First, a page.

Today I had a breakthrough with a student, the kind that helps me believe in what I’m doing and how I’m doing it. I tend to question everything I do (way too much…just ask my husband!) and the choice to teach online is no exception. As I hinted in my post from yesterday on not seeing my students, I do have this sense that we are missing out on something important with the lack of visual interaction. And yet then there are moments like this one today where I think, well, just because this isn’t the way I went to school, doesn’t mean that it’s “wrong.”
I have a student in one of my English classes who I will call Matthew. This student started off strong this year and then suddenly stopped working. I tried calling and talking to his mom, but she didn’t seem to be able to get him going, either. So I tried talking to the student, and just got nowhere with him. He would respond to my questions with minimal one or two-word responses trailing off, in a tense, barely audible voice. He would make a verbal contract to complete an assignment, and then wouldn’t follow through, or would complete just the multiple-choice portions of a quiz without completing the short answers. It was clear that although this student is very intelligent, something was holding him back from getting engaged in a conversation, not to mention putting himself out there in writing.
And then came a project that I love to do with my students: they can choose to research literally any topic that they are passionate about, become the expert and present their research in a professional format. Finally, after several phone conversations, this student opened up about a topic that was of interest to him: the inner workings of a computer. I told him that was a great topic and that I couldn’t wait to see his final project. But as of Friday afternoon, I still wasn’t sure if Matthew would follow through and submit it before the Sunday p.m. deadline.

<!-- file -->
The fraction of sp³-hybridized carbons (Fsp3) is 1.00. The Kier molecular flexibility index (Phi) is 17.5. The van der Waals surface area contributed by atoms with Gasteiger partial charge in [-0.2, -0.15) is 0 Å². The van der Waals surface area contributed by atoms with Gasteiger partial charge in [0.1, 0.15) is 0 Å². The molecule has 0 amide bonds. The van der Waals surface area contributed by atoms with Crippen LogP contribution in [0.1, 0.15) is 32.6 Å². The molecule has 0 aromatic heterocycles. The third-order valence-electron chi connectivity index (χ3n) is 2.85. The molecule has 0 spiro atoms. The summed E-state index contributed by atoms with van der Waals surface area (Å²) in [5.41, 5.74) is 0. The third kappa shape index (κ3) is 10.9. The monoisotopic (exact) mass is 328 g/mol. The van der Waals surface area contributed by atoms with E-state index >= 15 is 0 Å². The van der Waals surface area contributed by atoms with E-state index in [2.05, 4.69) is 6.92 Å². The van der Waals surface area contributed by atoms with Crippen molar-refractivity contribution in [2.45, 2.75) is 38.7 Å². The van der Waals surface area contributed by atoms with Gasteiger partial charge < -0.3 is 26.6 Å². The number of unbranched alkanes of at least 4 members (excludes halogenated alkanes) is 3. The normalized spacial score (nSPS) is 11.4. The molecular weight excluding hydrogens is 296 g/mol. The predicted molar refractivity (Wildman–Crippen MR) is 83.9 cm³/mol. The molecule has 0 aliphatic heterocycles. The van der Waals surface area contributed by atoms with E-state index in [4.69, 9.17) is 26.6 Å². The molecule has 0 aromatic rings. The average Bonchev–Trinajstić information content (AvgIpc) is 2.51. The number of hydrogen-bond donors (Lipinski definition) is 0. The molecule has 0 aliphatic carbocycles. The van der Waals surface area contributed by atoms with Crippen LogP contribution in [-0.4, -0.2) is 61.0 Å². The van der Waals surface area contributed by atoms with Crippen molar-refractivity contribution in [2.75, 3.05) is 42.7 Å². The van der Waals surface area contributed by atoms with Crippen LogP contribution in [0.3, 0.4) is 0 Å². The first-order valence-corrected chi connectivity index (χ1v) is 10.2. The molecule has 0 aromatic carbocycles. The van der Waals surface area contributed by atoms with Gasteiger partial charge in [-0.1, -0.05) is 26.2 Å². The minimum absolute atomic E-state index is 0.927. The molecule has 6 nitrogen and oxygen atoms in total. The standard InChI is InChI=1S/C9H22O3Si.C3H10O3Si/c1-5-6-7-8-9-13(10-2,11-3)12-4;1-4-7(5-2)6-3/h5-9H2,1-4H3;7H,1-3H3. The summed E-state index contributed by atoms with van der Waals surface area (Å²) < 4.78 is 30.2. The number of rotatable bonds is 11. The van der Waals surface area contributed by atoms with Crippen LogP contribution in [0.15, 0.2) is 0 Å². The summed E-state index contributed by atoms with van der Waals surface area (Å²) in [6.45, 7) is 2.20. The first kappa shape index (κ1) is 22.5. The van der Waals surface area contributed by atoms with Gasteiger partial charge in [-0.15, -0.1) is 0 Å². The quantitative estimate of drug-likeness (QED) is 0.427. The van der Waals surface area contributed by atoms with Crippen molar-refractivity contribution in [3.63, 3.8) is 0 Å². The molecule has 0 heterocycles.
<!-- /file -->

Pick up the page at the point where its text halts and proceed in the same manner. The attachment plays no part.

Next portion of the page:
But lo and behold, on Monday morning, there it was! And not only was it complete, but this student had come up with a beautiful analogy for the difference between the different kinds of computer memory. I definitely did a little happy dance on my exercise ball chair just then! And that is the kind of moment you live for as a teacher — when you feel like, at least for one moment for one student, you did have a positive effect. Now I don’t claim to believe that Matthew is suddenly going to be my start student; in fact, I am pretty sure I am going to have to pry every assignment out of him the same way. But perhaps as these small victories start to accumulate for this student, he will start to feel more confident in his own abilities and to feel less anxiety about writing assignments over time.
What is clear to me, though, is that this is a student who would feel completely overwhelmed and even lost in the traditional classroom, which I imagine is why he is in online school. Seeing this alternative option work for this particular student reminds me that even when I have my doubts about our program, as long as it is helping at least some students learn in the way that is best for them, it can’t be the wrong thing to do.